There’s a ‘Pumpkin Spice Tax,’ and It’s Costing Consumers Up to 161% More at the Store – NBC4 Washington

Pumpkin spice is an autumn-flavored juggernaut, it’s the seasoning blend that launched a thousand dips and is the undisputed champion of fall season’s enveloping comfort, no doubt. However, according to the researchers, your pumpkin spice items may also contain an uncomfortable truth.

A study released on October 17 revealed that the average “pumpkin spice tax” – or how much more a pumpkin spice product costs than one that isn’t – averages 14.1 percent.

The study was led by MagnifyMoney, a personal finance site owned by LendingTree, and the researchers collected data on 62 food items – 31 pumpkin spice and 31 no – from three establishments where people commonly skid their Uggs and infinity scarves: Trader Joe’s, Whole Foods and Target. The researchers also collected data on 18 products – nine pumpkin spice and nine no – from three coffee shops: Blank Street, Starbucks and Dunkin ‘.

The study drivers shopped at various stores in the Brooklyn, New York area, and said the researchers made sure they bought many items from many different locations within three postcodes, as the different locations of the same shop often charge differently for the same items.

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The researchers also said that the price disparity of items like ice cream, hummus, beer and coffee is at its highest since the researchers started the study in 2007.

Take for example an item likely to be found on many grocery lists for leisurely mornings when the weather changes: the pancake mix. At Whole Foods, the study found that while a 32-ounce package of 365 pancakes and waffles from Whole Foods Market costs $ 3.69; A smaller 20-ounce package of 365 spiced pumpkin pancakes and waffle mix from Whole Foods Market costs $ 5.30, which means a 129% increase in the cost for added pumpkin flavor per ounce.

The biggest pumpkin price disparity can be found at none other than Trader Joe’s. The study found that while Trader Joe’s honey and honey pretzel sticks cost 19 cents an ounce, Trader Joe’s small, spicy pumpkin pretzels cost 50 cents an ounce, which means there’s an ounce. huge price difference of 161.1% between these two items.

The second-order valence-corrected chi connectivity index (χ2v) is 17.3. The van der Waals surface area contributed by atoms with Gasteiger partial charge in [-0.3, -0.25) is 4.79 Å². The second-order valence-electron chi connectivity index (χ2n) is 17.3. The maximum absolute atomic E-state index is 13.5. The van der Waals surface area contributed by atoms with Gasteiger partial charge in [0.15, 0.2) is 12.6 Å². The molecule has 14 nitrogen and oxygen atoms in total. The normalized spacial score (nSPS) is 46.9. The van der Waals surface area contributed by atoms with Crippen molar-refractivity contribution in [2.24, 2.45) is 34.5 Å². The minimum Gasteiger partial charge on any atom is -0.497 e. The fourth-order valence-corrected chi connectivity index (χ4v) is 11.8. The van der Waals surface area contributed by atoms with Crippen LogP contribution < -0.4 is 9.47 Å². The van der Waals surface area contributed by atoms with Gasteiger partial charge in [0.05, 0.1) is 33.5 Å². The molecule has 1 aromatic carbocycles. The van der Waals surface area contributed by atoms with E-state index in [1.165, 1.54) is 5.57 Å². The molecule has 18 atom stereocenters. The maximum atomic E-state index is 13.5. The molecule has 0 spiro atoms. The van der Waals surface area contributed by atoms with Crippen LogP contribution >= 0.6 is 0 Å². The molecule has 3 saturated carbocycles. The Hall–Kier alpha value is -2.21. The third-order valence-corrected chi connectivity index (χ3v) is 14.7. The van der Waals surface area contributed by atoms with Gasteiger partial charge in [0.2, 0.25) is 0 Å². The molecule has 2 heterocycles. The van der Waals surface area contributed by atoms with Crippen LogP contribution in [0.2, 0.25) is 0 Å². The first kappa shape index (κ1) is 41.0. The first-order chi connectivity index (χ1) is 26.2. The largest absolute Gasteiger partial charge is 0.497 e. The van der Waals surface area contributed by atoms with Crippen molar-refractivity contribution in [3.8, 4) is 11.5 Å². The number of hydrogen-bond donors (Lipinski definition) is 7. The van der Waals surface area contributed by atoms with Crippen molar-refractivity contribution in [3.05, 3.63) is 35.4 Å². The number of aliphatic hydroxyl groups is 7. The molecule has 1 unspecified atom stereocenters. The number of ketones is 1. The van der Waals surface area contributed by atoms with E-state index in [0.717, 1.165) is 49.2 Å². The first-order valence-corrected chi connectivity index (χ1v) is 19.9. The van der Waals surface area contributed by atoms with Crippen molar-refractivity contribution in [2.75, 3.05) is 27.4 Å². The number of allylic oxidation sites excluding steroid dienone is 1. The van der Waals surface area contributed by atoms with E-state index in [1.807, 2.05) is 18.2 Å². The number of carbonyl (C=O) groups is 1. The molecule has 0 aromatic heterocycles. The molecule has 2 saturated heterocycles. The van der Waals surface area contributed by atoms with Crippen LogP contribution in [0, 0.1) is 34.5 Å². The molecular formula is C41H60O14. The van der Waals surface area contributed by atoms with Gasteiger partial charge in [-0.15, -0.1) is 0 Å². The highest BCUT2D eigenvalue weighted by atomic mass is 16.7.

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The researchers also found that Trader Joe’s hummus had a 49.9% disparity in cost per ounce between one with pumpkin flavor and one without. In fact, seven of the 10 largest price disparities of the six retailers included in the study were found at Whole Foods or Trader Joe’s.

On the other end of the spectrum, according to the study, Target had no price disparity between its pumpkin-spiced items and regular items, even sometimes charging less for the spicy pumpkin items. Which means if you have a pumpkin craving and a slim wallet, it’s clear where you need to go.

But it’s not just the supermarket with the pumpkin spice tax, according to the researchers, the coffee shop has it too. Patient zero of the same pumpkin spice craze, Starbucks, charges $ 1 more for a Pumpkin Spiced Latte than a Caffe Latte, a difference of 18.3%.

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Blank Street, a coffee shop with offices primarily in New York, charges 15.8% more for a 20-ounce Iced Pumpkin Spice Latte than a regular Iced Latte.

Dunkin ‘, by contrast, charges just a little more for its fall treats, averaging 3.9%. It’s also worth noting that the price disparity between its glazed donut and its pumpkin donut – which this writer highly recommends trying – is 0%.

Finally, the study found that interest in pumpkin spices has declined over the years. According to Google Trends, searches for “pumpkin spice latte” in August 2022 – when PSL searches peak every year – were 29% lower than in August 2018, the highest year on record for pumpkin-flavored coffee. . This means that, according to science, prices are steadily rising for pumpkin spice items that consumers are constantly losing interest in.

This article first appeared on More from TODAY:


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